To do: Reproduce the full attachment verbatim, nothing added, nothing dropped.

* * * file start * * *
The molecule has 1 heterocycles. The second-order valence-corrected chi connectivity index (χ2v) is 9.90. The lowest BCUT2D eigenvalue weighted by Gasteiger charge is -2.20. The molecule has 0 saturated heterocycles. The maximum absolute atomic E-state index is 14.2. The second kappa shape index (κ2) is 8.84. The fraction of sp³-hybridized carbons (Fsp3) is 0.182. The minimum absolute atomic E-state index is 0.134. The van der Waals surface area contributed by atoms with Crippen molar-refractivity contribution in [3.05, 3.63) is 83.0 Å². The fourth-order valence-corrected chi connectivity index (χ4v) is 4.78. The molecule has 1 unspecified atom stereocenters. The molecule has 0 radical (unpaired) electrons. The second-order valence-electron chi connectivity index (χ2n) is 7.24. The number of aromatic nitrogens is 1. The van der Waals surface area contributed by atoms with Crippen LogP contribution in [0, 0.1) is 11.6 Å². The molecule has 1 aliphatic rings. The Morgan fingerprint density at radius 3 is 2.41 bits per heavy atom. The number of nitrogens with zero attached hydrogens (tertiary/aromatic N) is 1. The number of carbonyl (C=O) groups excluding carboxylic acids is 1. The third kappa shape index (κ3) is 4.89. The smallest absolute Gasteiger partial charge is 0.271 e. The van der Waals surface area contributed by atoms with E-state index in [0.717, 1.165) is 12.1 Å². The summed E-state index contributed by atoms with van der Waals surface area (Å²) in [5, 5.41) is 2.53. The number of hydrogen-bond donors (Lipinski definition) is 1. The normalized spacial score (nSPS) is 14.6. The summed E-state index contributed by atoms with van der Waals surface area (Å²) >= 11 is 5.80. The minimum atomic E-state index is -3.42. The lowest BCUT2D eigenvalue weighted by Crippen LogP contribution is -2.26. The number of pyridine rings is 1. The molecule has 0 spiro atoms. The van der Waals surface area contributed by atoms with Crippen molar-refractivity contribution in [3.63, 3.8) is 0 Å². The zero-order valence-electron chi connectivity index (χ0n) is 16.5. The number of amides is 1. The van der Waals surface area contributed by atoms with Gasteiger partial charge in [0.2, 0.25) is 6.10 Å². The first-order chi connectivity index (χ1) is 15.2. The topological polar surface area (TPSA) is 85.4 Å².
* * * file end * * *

The molecule has 1 heterocycles. The second-order valence-corrected chi connectivity index (χ2v) is 9.90. The lowest BCUT2D eigenvalue weighted by Gasteiger charge is -2.20. The molecule has 0 saturated heterocycles. The maximum absolute atomic E-state index is 14.2. The second kappa shape index (κ2) is 8.84. The fraction of sp³-hybridized carbons (Fsp3) is 0.182. The minimum absolute atomic E-state index is 0.134. The van der Waals surface area contributed by atoms with Crippen molar-refractivity contribution in [3.05, 3.63) is 83.0 Å². The fourth-order valence-corrected chi connectivity index (χ4v) is 4.78. The molecule has 1 unspecified atom stereocenters. The molecule has 0 radical (unpaired) electrons. The second-order valence-electron chi connectivity index (χ2n) is 7.24. The number of aromatic nitrogens is 1. The van der Waals surface area contributed by atoms with Crippen LogP contribution in [0, 0.1) is 11.6 Å². The molecule has 1 aliphatic rings. The Morgan fingerprint density at radius 3 is 2.41 bits per heavy atom. The number of nitrogens with zero attached hydrogens (tertiary/aromatic N) is 1. The number of carbonyl (C=O) groups excluding carboxylic acids is 1. The third kappa shape index (κ3) is 4.89. The smallest absolute Gasteiger partial charge is 0.271 e. The van der Waals surface area contributed by atoms with E-state index in [0.717, 1.165) is 12.1 Å². The summed E-state index contributed by atoms with van der Waals surface area (Å²) in [5, 5.41) is 2.53. The number of hydrogen-bond donors (Lipinski definition) is 1. The normalized spacial score (nSPS) is 14.6. The summed E-state index contributed by atoms with van der Waals surface area (Å²) >= 11 is 5.80. The minimum atomic E-state index is -3.42. The lowest BCUT2D eigenvalue weighted by Crippen LogP contribution is -2.26. The number of pyridine rings is 1. The molecule has 0 spiro atoms. The van der Waals surface area contributed by atoms with Crippen molar-refractivity contribution in [3.63, 3.8) is 0 Å². The zero-order valence-electron chi connectivity index (χ0n) is 16.5. The number of amides is 1. The van der Waals surface area contributed by atoms with Gasteiger partial charge in [0.2, 0.25) is 6.10 Å². The first-order chi connectivity index (χ1) is 15.2. The topological polar surface area (TPSA) is 85.4 Å².